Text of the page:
Authors: Alexei Bernikov MD, Christine Kennedy BN, Mirna Ragheb BN, Asha Kothari BSc (Hons), Alexander Singer MB BAO BCh
Three emergency departments (EDs) in Winnipeg, Manitoba were recently converted to urgent care centres (UCCs). This study sought to understand the effects of conversion from a traditional ED to UCC on the types and severities of medical presentations to those health facilities. This study also sought to compare complaint presentations between all UCCs and EDs as well as compare each UCC to its associated ED. This was a retrospective chart review of presenting complaints at Seven Oaks General Hospital (SOGH), Concordia Hospital (COH), and Victoria General Hospital (VGH) three months prior to and three months following the transition to UCC. Pearson’s chi-squared test and t-test were used to describe and compare changes in presenting complaints and their acuity. A significant decrease in CTAS score acuity was observed at SOGH (9 vs. 3 for CTAS 1 and 2 patients, p = 0.045). There was no significant change in CTAS scores at VGH and COH (p > 0.05). There was a significant increase in ear, nose, and throat complaints at VGH UCC compared to VGH ED (1% vs. 7.9%, p = 0.0208) and in skin-related complaints at SOGH UCC compared to SOGH ED (9.4% vs 26.8%, p = 0.0093). There was a decrease in gastrointestinal complaints at VGH UCC since converting from an ED (19.4% vs. 9.0%, p = 0.0434). There were no statistically significant changes in presenting complaints at COH UCC. This study could form the basis of a larger study to examine how patient complaints have changed at Winnipeg’s three UCCs. Future research should focus on patient education, administrative considerations, and creating acuity goals for UCCs and EDs.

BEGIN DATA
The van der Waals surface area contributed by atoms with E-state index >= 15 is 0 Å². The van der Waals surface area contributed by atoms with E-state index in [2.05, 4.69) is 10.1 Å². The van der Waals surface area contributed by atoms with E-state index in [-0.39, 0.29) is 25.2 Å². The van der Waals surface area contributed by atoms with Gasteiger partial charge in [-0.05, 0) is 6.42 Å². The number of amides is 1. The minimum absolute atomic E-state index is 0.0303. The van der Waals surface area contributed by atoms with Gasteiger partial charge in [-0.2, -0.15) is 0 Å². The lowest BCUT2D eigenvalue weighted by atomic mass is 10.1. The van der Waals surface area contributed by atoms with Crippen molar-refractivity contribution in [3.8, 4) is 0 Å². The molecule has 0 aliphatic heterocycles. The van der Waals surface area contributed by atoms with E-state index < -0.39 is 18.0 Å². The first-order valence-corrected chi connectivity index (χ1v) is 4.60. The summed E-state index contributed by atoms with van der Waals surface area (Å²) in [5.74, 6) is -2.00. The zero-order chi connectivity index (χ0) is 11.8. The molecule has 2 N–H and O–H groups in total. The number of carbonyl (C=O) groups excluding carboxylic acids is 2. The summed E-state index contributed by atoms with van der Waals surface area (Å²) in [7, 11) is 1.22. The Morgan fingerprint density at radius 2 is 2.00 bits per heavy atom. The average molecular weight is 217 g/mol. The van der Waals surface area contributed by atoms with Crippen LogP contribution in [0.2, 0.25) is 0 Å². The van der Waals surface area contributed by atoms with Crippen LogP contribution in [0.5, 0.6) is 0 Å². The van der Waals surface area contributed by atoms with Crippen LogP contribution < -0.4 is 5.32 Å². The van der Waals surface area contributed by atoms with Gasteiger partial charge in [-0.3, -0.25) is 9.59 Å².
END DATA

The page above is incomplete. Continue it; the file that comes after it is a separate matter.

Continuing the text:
Keywords: emergency medicine, urgent care, medical systems